Rafah : more of the same
Israeli and Egyptian officers signed an agreement Thursday to deploy 750 lightly-armed Egyptian troops along the border with the Gaza Strip who are meant to prevent weapons-smuggling into Gaza.
Following the announcement, one could hardly flip through a paper or browse an online news site without finding something that didn't tout the agreement as the end of the miserable border regime that is Rafah Crossing; a bunch of other articles I came across even spoke of the the reunion of Egyptian and Palestinian Rafah-split apart after the 1967 war.
I was speaking to a friend of mine yesterday-a freelancer based in Ramallah who is here visiting Gaza, and I remarked in frustration "it seems like these people are living in some sort of parallel universe. " "That's because they are," he said.
We say that because in the end, nothing will change. Ultimate control over the border-the only route to the outside world for Gaza’s 1.4 millions Palestinians (that oft-repeated statistic includes Yousuf and me) will remain in Israeli hands.
In fact, the Egyptian-Israeli deal was signed despite the fact that no agreement has yet been reached with the Palestinian Authority on who will ultimately control the borders after Israel's pullout from Gaza.
Also of interest-Israel is relocating the crossing farther southeast to a point where the Egyptian-Gaza-Israeli borders meet, an area called "Kerem Shalom", despite opposition from Egypt and the Palestinian Authority.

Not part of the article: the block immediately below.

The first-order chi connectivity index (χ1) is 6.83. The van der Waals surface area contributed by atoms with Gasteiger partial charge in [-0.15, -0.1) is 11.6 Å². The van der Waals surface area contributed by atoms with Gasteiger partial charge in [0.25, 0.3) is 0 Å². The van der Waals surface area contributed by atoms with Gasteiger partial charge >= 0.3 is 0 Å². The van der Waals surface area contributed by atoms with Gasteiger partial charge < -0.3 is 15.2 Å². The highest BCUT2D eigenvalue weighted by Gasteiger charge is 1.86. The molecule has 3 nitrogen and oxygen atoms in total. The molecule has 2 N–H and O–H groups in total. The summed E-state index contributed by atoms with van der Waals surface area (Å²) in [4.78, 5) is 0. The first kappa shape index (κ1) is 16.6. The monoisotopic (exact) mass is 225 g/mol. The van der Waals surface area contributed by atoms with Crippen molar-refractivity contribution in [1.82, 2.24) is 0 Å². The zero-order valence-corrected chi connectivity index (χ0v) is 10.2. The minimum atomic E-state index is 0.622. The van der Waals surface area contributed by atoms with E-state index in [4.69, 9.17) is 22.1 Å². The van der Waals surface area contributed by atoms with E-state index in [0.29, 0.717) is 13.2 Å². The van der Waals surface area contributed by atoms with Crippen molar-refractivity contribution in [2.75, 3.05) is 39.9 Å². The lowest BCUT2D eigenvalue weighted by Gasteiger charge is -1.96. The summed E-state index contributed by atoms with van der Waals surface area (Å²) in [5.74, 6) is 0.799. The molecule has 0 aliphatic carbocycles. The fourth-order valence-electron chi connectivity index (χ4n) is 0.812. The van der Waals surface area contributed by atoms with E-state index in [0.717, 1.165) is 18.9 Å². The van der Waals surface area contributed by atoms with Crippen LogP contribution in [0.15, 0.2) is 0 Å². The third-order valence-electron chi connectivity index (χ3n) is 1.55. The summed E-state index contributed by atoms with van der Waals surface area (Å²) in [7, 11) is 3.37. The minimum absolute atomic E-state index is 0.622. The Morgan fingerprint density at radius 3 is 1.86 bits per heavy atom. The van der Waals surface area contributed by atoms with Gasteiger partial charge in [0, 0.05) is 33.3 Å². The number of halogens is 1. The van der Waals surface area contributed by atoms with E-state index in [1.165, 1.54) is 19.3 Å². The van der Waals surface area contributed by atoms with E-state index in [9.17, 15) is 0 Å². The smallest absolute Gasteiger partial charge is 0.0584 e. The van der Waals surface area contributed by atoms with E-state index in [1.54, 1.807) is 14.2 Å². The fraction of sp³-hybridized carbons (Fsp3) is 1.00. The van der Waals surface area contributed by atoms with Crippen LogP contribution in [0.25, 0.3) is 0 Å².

Now why would they do that-relocate a perfectly miserable crossing? Is it because they are humane-maybe they want to service us better-after all those long waits in the non-airconditioned run-down buses, complete with fainting women and children, are really getting to be a drag.
What we'll often hear in the news is-they want to be able to check Palestinian goods. But how is that different that what happens now?
Actually, the new location would allow Israeli troops to control Palestinian movement in and out of Gaza WITHOUT physically being present in the Strip. What does that matter one may ask? Well, it is an attempt to bolster the Israeli argument that they are no longer occupying the area.
Right. Does anyone else see a problem with this scenario?
Palestinians of course reject the proposal, arguing that without free access for people and goods and sovereignty over their air, sea, and borders, the economy, and the future of their state, will be in peril. So far, those rejections have fallen on deaf ears, and foreign minister Nasir al-Qidwa has acquiesced (frankly, its not like he had any say in the matter-the Israelis have already started work on the new terminal) to the Israeli proposal.